Hero: You can’t go against a guy that hits a walkoff homer. Jhonny Peralta‘s blast in the 10th–off J.C. Ramirez, who had struck out all the Matts in the ninth–sent the holiday crowd home happy, which is the definition of a Hero, right?
Goat: Kevin Siegrist. When Siegrist is off, he’s off. Single, homer, walk, walk. Four batters and he’s gone, having given up the lead and left a dangerous situation for Seth Maness. Thankfully his teammates got him off the hook.
Notes: Maness was my initial choice for Hero, coming into that situation and retiring the next three batters, keeping the game tied. It was a great bit of work that could have been overlooked in the resulting excitement, but it’s why this bullpen has been so successful; odds are there’s only going to be one person off a night at most.
Three hits for Wong here (that’ll up those leadoff numbers) and two for Carpenter and Matt Holliday, which, since they were all together in the lineup, you’d think would produce more runs but not so much. Mainly because Adams struck out a couple of times on ankle-high pitches–that’s not a slight to Adams, who took them, but more on the umpire who called them. Adams did drive in the first run of the game with a force out and scored the second one later on a Jason Heyward single, so even though he didn’t have the gaudiest of stat lines, he made it count.
A stellar performance by Carlos Martinez in this one. Seven scoreless innings and robbed of a win because of Siegrist’s meltdown. Martinez struck out eight, walked only two, and showed why most everyone has been clamoring for him to be a starter. Outings like that make it difficult to see a reason to move him to the pen if a veteran arm was acquired. Though, to be fair, outings like that make it difficult to imagine a veteran arm would need to be acquired.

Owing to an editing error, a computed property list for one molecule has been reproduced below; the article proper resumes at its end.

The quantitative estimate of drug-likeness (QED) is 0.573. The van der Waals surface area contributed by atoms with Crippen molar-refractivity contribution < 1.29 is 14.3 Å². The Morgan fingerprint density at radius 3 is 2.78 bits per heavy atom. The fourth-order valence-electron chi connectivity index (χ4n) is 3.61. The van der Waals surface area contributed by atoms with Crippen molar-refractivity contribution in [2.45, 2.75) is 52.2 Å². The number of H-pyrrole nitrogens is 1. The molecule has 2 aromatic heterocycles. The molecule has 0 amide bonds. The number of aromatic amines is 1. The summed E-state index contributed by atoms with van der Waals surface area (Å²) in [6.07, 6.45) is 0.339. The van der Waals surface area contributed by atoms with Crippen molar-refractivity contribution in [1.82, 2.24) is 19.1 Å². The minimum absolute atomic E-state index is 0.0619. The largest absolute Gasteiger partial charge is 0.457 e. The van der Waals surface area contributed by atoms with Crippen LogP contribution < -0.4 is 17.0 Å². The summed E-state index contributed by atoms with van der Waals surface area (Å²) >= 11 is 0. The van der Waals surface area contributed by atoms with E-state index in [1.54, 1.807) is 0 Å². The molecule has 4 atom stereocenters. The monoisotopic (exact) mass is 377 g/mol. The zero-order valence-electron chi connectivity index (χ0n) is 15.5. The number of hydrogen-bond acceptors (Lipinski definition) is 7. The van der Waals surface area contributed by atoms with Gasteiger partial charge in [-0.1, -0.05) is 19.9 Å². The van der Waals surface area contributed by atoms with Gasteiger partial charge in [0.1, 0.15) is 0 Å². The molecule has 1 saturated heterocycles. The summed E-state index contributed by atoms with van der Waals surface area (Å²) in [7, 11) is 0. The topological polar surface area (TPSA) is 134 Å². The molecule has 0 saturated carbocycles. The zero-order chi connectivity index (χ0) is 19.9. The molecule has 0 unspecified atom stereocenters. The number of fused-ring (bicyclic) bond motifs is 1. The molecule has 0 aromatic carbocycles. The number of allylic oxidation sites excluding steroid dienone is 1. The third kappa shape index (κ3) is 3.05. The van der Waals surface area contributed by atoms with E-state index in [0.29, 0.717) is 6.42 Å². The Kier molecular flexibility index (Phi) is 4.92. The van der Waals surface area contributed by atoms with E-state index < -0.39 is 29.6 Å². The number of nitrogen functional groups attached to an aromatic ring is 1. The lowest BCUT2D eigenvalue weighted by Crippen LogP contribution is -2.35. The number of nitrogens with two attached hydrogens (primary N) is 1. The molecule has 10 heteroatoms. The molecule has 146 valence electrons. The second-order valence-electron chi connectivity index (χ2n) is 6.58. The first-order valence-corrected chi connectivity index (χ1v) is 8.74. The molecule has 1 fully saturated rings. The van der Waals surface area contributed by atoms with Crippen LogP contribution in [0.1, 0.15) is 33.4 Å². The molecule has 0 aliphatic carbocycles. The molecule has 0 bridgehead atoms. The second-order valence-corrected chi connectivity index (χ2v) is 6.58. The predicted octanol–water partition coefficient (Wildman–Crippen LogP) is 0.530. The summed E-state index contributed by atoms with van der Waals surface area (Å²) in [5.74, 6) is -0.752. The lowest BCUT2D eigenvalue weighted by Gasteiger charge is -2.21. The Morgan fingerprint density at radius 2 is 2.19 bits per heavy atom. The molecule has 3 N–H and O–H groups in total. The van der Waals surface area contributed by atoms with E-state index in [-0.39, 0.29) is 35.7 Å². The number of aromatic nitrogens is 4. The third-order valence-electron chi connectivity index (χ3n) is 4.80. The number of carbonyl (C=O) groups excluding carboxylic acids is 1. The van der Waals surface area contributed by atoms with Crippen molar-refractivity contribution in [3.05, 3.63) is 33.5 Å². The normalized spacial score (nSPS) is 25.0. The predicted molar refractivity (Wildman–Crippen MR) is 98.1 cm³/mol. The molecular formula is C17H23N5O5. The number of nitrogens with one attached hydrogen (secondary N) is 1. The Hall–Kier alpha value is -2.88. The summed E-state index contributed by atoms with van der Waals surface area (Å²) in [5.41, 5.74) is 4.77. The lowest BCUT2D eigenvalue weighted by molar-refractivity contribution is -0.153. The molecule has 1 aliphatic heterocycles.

Some kudos to Trevor Rosenthal as well. He went two innings and, even though it wasn’t completely clean, it was effective. A perfect ninth was followed by a 10th that saw the bases loaded with one out, but he got a big strikeout and then the groundout, setting the stage for Peralta. We’ve worried much less about Rosenthal this year and that’s such a good thing.
So while things are going swimmingly for the big squad, they may get another option soon. Jon Jay is starting his short rehab assignment at Peoria today and likely will be activated on Friday. That will also likely mark the end of the 12/13 hitter/pitcher split that the Cards have been running with since he went down. With the rotation going deeper and more off days coming, the extra arms aren’t as needed and, truth be told, there’s nobody on the offensive side of the roster you could really demote save Randal Grichuk, who has done enough to warrant staying in the bigs. It makes for a deeper bench (which is good) and forces Mike Matheny to juggle to get people enough time (which is not always as good). Jay should not be immediately plugged in as the regular over Bourjos and Grichuk, but he should get some starts to try to get into a groove.
Cardinals are back at it tonight against the Diamondbacks. They’ll face Arizona’s star prospect Archie Bradley in this one, someone they’ve never faced before. Bradley’s been on the DL and has scuffled since returning, giving up eight runs in seven innings over two starts. Command’s been an issue for him all year long so the Redbirds will likely need to be patient.
Jaime Garcia makes his second start of the year this evening, which means basically from now on Cardinal fans will be holding their breath every time he takes the hill. If anyone illustrates the “one day you’re here, next day you’re gone” aspect of baseball, it’s Garcia. He’s not seen the Diamondbacks much, but he’s been successful when he has.
We’ll see if Garcia can keep the metronome ticking and get St. Louis its 30th win tonight!